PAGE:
Emancipation Park (Houston)
Emancipation Park and Emancipation Community Center are located at 3018 Emancipation Ave in the Third Ward area of Houston. It is the oldest park in Houston, and the oldest in Texas. In portions of the Jim Crow period it was the sole public park available to African-Americans.
In 1872, Richard Allen, Richard Brock, Jack Yates, and Elias Dibble together bought 4 acres (1.6 ha) of parkland with $800 ($17073.33 in 2013 inflation-adjusted dollars). The men, led by Yates, were members of the Antioch Missionary Baptist Church and the Trinity Methodist Episcopal Church. They did this to commemorate the end of slavery in the United States. As the owners lacked funds to keep the park open year-round, it was originally solely used for Juneteenth celebrations. The park received its current name in 1872.
The City of Houston received the park in 1916 as part of a donation; the city converted it into a municipal park in 1918. From 1922 to 1940 it was Houston's sole park for African-Americans, since the city government had declared its parks racially segregated in 1922. Many concerts, musical performances, and Juneteenth celebrations were held in Emancipation Park.
In 1938–1939, the Public Works Administration constructed a recreation center, swimming pool, and bathhouse, designed by prominent Houston architect William Ward Watkin, in the park. The buildings have been used for after-school and summer programs for children, community meetings, and classes for youth and adults.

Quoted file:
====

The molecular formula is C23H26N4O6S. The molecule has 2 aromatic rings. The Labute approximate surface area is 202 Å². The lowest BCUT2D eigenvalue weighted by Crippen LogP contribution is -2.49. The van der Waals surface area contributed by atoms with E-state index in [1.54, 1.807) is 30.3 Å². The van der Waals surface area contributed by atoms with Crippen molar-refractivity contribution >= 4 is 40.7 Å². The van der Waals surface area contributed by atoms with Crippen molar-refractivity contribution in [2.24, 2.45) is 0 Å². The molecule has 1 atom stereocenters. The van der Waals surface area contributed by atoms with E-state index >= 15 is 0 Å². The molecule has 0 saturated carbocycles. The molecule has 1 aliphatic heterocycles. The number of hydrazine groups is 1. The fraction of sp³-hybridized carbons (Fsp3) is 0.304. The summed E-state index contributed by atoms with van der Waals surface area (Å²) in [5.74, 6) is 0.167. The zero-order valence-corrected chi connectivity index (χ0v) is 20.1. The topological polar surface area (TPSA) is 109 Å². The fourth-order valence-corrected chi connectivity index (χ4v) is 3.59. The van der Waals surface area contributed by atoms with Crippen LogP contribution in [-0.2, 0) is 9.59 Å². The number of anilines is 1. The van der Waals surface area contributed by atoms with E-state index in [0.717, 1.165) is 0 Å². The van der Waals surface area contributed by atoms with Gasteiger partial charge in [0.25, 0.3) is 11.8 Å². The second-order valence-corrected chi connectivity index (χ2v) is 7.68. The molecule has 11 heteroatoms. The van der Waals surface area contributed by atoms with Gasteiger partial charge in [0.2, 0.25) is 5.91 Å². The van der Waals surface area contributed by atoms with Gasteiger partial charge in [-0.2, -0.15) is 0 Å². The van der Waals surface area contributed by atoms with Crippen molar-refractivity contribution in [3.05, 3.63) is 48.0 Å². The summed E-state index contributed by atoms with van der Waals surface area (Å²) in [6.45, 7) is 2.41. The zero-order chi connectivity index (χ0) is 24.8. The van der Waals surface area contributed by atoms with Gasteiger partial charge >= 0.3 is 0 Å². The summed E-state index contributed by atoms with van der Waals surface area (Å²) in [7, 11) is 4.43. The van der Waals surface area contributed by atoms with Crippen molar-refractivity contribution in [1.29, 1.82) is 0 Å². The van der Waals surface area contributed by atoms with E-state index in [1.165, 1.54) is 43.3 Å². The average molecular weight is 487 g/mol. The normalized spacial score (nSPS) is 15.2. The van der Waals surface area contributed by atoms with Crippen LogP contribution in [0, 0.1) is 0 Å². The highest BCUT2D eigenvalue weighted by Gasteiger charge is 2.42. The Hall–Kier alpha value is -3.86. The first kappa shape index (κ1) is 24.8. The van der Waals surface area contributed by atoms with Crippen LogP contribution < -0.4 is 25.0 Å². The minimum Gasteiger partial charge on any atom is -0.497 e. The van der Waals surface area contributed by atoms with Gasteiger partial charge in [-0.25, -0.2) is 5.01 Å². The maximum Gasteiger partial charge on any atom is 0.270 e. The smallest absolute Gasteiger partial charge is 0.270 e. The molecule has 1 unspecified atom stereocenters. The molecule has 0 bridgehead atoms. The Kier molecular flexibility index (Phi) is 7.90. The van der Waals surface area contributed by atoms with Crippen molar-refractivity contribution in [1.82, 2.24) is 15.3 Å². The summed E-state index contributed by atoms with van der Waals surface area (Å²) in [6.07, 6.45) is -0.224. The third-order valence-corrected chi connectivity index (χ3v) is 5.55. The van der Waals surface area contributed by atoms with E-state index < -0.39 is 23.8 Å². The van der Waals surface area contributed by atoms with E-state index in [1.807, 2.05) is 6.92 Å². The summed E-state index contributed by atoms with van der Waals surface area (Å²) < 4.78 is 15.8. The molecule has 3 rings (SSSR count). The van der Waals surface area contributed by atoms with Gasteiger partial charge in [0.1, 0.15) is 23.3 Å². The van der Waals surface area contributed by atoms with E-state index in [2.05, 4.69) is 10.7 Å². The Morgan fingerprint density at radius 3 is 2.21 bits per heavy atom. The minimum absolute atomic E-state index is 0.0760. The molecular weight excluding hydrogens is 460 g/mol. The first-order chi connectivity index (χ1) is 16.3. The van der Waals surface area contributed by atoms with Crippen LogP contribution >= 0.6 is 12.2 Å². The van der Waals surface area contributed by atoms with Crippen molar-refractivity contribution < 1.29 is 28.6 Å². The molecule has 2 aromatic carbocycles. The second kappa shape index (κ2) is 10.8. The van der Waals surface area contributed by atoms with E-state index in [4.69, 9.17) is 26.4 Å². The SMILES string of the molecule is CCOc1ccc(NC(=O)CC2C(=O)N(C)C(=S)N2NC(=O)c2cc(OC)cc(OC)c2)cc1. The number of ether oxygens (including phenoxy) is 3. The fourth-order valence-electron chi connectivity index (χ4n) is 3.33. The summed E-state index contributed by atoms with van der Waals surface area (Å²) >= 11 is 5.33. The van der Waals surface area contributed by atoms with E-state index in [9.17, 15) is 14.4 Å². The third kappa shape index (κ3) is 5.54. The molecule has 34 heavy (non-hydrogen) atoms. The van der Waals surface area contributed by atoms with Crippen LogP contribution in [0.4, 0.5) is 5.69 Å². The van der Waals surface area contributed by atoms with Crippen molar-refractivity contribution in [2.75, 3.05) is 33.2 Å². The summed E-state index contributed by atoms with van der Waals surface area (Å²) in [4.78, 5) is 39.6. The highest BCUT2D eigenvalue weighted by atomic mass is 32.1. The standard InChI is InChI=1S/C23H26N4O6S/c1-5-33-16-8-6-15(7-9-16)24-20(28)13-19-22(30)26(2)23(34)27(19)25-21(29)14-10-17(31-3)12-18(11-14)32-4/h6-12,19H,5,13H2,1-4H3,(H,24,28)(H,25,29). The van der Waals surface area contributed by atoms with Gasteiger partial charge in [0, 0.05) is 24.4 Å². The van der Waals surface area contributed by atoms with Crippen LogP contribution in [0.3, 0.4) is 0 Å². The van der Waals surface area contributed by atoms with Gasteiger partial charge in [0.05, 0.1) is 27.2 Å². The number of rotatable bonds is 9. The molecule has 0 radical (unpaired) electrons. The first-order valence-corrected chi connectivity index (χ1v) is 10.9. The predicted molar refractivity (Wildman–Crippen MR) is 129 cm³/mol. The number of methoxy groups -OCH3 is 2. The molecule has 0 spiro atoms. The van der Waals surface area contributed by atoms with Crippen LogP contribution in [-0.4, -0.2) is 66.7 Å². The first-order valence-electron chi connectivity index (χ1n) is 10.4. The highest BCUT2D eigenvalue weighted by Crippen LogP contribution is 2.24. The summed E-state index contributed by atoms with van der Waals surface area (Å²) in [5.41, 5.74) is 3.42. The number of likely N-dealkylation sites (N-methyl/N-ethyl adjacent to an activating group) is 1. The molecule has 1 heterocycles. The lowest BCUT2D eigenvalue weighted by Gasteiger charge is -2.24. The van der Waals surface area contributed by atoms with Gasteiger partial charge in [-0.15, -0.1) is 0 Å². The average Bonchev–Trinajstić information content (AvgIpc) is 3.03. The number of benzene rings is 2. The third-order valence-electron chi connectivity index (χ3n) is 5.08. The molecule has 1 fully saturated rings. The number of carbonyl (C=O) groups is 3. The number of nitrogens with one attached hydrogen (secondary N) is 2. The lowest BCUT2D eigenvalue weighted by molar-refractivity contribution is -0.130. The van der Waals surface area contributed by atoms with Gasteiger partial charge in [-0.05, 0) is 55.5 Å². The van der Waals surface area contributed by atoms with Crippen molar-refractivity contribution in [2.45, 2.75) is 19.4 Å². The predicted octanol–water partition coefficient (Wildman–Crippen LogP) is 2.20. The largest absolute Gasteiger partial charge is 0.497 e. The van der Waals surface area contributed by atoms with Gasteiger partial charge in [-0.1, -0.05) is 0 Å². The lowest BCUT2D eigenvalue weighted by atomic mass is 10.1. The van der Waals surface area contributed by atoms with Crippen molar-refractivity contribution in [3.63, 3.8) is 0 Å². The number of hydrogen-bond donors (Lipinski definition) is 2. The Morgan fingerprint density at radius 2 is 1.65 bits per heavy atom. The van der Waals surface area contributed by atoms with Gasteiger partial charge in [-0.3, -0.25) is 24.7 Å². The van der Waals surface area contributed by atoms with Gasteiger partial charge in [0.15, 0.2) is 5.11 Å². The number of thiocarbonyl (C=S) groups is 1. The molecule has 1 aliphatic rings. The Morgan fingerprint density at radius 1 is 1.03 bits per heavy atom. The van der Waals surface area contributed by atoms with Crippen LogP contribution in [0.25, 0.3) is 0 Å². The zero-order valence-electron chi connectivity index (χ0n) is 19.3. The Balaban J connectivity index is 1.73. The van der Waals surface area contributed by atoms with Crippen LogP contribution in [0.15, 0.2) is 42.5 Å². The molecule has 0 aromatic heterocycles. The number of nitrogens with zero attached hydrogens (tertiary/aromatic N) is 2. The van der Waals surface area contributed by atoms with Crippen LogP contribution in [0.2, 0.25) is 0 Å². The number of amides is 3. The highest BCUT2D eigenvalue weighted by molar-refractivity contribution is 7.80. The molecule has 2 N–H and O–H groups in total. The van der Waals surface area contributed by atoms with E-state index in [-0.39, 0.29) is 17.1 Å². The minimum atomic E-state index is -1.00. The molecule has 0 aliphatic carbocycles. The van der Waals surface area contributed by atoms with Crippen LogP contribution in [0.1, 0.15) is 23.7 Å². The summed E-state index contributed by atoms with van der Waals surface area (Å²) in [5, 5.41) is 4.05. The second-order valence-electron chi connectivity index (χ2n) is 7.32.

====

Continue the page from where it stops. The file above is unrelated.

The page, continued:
In 2006, Carol Parrott Blue and Bill Milligan, natives of the Third Ward, formed "Friends of Emancipation Park" in order to revitalize the park. The board was established in March 2007. On November 7, 2007 the Houston City Council declared the park a historic landmark after it voted unanimously to do so.
In 2011, the city government planned to establish a capital campaign to install new facilities at the park. It spent $2 million in its own money and secured $4 million in funding from the local government corporation OST/Almeda Corridors Redevelopment Authority as well as $1 million in funding from the Texas Parks and Wildlife Department. In 2012, Mayor of Houston Annise Parker made requests for donations in order to secure additional funding. The renovation project had a cost of $33 million. Groundbreaking occurred on Saturday, October 26, 2013.
In 2016, the City of Houston Planning Commission passed a resolution to have Dowling Avenue, a street bordering Emancipation Park named after Confederate soldier Richard W. Dowling, renamed to Emancipation Avenue. In January 2017, Houston City Council voted unanimously to legally designate Emancipation Avenue.
In 2017, $33.6 million worth of renovations and new developments were completed to modernize the park.
The community center includes an indoor gymnasium, a weight room, and meeting rooms. The park has an outdoor basketball pavilion, lighted sports fields, lighted tennis courts, a swimming pool, a playground, and picnic areas.
The 2010s renovated facilities were designed by a North Carolina black architect, Phil Freelon. Mimi Swartz of Texas Monthly described him as "arguably" the "most prominent" American black architect. The new facilities include a playground, a swimming pool, and a performance hall.